Monday, April 19, 2010

Kennedy. Theodore C. Sorenson (26)

Special Counsel to the Late President. New York: Bantam Books. 1966.

Why read it? To understand Kennedy’s philosophy of the Presidency. His humor. His wisdom. He could think on his feet. His ability to own up to his mistakes and to learn from them. To appreciate the vast range of responsibilities faced by the President. His style. You won’t learn any of the details of his extra-marital affairs in this book. It focuses on John Kennedy, an American who was elected President by one of the narrowest margins in history. He instilled a spirit of confidence in the American people, and his assassination destroyed that spirit.

JFK: “If we cannot now end our differences, at least we can help make the world safe for diversity.” p. 844. ………. JFK: “For, in the final analysis, our most basic common link is the fact that we all inhabit this planet…all breathe the same air…all cherish our children’s future…. We are all mortal.” p. 844. ………. “This treaty is not the millennium…but it is an important first step—a step toward peace, a step toward reason, a step away from war…..” p. 831. ………. “In each of these presentations, he anticipated and answered with precision each argument raised in opposition.” p. 831. ………. [Paraphrase of Judge Learned Hand’s discourse on liberty]: “Peace…does not rest in charters and covenants alone…but in the hears and minds of al people…and if it is cast out there, then no act, no pact, no treaty, no organization can hope to preserve it…. So let us not rest all our hopes on parchment and on paper…but strive to build…a desire for peace…in the hearts and minds of all our people.” p. 838. ………. JFK: “While maintaining our readiness for war, let us exhaust every avenue for peace.” p. 839.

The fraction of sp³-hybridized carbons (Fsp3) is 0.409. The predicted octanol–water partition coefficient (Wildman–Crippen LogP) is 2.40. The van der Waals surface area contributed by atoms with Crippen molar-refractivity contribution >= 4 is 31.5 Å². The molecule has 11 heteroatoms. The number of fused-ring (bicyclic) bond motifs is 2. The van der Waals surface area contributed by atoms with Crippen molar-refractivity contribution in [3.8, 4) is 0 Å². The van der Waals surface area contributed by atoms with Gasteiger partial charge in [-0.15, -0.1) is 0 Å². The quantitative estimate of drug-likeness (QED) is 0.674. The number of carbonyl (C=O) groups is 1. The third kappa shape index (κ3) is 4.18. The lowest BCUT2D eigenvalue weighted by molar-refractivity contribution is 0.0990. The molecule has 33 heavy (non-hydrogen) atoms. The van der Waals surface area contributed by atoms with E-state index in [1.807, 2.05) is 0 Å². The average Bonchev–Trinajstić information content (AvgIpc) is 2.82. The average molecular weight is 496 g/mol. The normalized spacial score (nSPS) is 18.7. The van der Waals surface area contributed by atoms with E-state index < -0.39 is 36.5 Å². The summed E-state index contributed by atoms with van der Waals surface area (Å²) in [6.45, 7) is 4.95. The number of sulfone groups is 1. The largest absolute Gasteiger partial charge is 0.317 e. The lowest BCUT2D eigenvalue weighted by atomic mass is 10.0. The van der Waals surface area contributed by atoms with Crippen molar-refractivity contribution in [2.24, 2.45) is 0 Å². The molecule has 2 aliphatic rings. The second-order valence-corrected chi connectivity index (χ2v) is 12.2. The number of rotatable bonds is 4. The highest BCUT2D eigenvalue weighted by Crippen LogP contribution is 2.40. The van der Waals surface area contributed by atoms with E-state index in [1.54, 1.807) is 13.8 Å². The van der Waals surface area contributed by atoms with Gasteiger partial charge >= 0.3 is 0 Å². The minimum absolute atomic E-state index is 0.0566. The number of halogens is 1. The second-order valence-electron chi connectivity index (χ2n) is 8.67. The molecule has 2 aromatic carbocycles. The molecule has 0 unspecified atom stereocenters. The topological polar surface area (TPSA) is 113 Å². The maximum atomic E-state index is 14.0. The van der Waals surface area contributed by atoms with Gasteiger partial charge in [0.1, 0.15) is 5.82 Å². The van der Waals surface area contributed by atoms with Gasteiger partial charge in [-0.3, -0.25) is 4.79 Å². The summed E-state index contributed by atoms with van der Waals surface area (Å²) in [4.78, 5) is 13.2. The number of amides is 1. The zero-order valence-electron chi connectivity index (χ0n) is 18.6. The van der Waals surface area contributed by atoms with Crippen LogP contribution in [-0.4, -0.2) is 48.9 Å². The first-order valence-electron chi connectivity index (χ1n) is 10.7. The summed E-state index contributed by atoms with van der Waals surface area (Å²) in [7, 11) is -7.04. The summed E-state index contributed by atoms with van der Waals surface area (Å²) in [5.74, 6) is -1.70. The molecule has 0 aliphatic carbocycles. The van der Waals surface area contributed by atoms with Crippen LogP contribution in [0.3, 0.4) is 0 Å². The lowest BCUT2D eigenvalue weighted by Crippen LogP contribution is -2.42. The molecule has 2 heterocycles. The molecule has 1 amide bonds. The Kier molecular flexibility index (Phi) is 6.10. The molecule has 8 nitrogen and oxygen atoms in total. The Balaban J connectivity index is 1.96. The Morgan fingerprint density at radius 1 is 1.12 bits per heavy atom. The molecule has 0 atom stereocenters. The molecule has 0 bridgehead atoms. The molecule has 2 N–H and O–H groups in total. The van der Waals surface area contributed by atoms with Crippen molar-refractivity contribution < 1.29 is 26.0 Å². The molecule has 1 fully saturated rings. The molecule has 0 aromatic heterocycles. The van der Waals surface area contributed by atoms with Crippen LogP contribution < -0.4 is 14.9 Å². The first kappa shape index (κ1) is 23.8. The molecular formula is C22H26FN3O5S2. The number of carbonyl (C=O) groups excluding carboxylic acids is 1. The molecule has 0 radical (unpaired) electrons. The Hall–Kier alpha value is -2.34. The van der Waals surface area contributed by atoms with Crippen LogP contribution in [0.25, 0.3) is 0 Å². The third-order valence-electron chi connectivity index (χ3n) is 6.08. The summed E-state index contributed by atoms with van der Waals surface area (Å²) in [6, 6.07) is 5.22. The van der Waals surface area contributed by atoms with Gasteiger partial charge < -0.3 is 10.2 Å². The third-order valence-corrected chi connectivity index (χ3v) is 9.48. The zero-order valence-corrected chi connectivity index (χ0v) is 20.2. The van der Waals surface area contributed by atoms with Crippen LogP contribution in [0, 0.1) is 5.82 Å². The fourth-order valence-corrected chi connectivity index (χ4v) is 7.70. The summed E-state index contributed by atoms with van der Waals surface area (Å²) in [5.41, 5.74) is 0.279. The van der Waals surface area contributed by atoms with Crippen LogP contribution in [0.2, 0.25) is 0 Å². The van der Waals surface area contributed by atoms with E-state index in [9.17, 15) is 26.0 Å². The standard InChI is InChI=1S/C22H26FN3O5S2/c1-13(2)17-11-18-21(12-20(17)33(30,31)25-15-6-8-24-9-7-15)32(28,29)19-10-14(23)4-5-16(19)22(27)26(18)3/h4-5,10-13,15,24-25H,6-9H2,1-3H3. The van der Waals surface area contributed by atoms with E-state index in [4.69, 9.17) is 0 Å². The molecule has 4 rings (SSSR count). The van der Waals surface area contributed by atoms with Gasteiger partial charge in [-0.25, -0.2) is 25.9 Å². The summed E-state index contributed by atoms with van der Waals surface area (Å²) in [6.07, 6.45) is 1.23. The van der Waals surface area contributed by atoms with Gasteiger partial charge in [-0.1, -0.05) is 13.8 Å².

To be concluded.

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